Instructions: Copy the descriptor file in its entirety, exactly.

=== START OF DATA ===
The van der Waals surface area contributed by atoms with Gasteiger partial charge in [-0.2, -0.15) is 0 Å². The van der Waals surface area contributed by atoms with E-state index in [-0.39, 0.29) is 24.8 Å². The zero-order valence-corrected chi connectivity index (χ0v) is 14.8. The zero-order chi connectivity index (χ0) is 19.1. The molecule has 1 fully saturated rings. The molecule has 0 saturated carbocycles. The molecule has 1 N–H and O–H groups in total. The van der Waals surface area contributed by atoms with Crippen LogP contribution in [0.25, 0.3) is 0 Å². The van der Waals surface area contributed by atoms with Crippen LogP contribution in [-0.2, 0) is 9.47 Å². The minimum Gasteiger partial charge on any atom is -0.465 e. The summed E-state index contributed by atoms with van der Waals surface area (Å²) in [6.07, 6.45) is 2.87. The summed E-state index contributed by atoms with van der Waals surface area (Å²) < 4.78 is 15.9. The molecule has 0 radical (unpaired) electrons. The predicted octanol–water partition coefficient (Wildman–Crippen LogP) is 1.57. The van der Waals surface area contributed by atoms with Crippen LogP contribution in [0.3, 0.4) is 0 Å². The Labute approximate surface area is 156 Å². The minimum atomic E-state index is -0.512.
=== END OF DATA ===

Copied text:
The van der Waals surface area contributed by atoms with Gasteiger partial charge in [-0.2, -0.15) is 0 Å². The van der Waals surface area contributed by atoms with E-state index in [-0.39, 0.29) is 24.8 Å². The zero-order valence-corrected chi connectivity index (χ0v) is 14.8. The zero-order chi connectivity index (χ0) is 19.1. The molecule has 1 fully saturated rings. The molecule has 0 saturated carbocycles. The molecule has 1 N–H and O–H groups in total. The van der Waals surface area contributed by atoms with Crippen LogP contribution in [0.25, 0.3) is 0 Å². The van der Waals surface area contributed by atoms with Crippen LogP contribution in [-0.2, 0) is 9.47 Å². The minimum Gasteiger partial charge on any atom is -0.465 e. The summed E-state index contributed by atoms with van der Waals surface area (Å²) in [6.07, 6.45) is 2.87. The summed E-state index contributed by atoms with van der Waals surface area (Å²) < 4.78 is 15.9. The molecule has 0 radical (unpaired) electrons. The predicted octanol–water partition coefficient (Wildman–Crippen LogP) is 1.57. The van der Waals surface area contributed by atoms with Crippen LogP contribution in [0.3, 0.4) is 0 Å². The Labute approximate surface area is 156 Å². The minimum atomic E-state index is -0.512.